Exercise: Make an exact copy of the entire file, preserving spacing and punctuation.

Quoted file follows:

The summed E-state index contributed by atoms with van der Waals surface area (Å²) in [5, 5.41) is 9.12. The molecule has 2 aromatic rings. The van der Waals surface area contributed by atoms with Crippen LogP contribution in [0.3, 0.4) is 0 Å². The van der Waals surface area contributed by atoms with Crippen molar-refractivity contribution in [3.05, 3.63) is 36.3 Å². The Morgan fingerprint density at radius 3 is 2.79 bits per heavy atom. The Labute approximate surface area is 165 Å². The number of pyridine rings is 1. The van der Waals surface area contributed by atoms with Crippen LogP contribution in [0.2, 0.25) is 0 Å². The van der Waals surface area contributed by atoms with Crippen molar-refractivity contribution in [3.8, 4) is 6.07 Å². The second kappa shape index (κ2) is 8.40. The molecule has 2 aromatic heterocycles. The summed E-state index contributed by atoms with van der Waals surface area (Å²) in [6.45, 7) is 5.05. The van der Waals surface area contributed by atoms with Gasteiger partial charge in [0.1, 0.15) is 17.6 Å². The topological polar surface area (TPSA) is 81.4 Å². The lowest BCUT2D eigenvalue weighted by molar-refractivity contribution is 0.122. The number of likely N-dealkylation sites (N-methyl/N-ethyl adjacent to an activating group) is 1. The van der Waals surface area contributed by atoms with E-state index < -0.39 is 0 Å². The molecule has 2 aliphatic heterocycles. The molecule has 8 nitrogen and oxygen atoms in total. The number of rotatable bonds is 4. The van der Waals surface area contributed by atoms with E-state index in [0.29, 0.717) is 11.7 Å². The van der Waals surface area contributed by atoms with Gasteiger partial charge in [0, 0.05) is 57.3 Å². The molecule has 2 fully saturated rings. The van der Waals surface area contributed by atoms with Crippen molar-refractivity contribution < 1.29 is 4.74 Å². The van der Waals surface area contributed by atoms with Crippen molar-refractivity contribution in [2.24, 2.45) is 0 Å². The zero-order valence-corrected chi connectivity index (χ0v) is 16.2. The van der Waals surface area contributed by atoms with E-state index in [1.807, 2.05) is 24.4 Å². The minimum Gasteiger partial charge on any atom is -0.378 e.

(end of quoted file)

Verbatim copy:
The summed E-state index contributed by atoms with van der Waals surface area (Å²) in [5, 5.41) is 9.12. The molecule has 2 aromatic rings. The van der Waals surface area contributed by atoms with Crippen LogP contribution in [0.3, 0.4) is 0 Å². The van der Waals surface area contributed by atoms with Crippen molar-refractivity contribution in [3.05, 3.63) is 36.3 Å². The Morgan fingerprint density at radius 3 is 2.79 bits per heavy atom. The Labute approximate surface area is 165 Å². The number of pyridine rings is 1. The van der Waals surface area contributed by atoms with Crippen LogP contribution in [0.2, 0.25) is 0 Å². The van der Waals surface area contributed by atoms with Crippen molar-refractivity contribution in [3.8, 4) is 6.07 Å². The second kappa shape index (κ2) is 8.40. The molecule has 2 aromatic heterocycles. The summed E-state index contributed by atoms with van der Waals surface area (Å²) in [6.45, 7) is 5.05. The van der Waals surface area contributed by atoms with Gasteiger partial charge in [0.1, 0.15) is 17.6 Å². The topological polar surface area (TPSA) is 81.4 Å². The lowest BCUT2D eigenvalue weighted by molar-refractivity contribution is 0.122. The number of likely N-dealkylation sites (N-methyl/N-ethyl adjacent to an activating group) is 1. The van der Waals surface area contributed by atoms with E-state index < -0.39 is 0 Å². The molecule has 2 aliphatic heterocycles. The molecule has 8 nitrogen and oxygen atoms in total. The number of rotatable bonds is 4. The van der Waals surface area contributed by atoms with E-state index in [0.29, 0.717) is 11.7 Å². The van der Waals surface area contributed by atoms with Gasteiger partial charge in [0, 0.05) is 57.3 Å². The molecule has 2 fully saturated rings. The van der Waals surface area contributed by atoms with Crippen molar-refractivity contribution < 1.29 is 4.74 Å². The van der Waals surface area contributed by atoms with Crippen molar-refractivity contribution in [2.24, 2.45) is 0 Å². The zero-order valence-corrected chi connectivity index (χ0v) is 16.2. The van der Waals surface area contributed by atoms with E-state index in [1.807, 2.05) is 24.4 Å². The minimum Gasteiger partial charge on any atom is -0.378 e.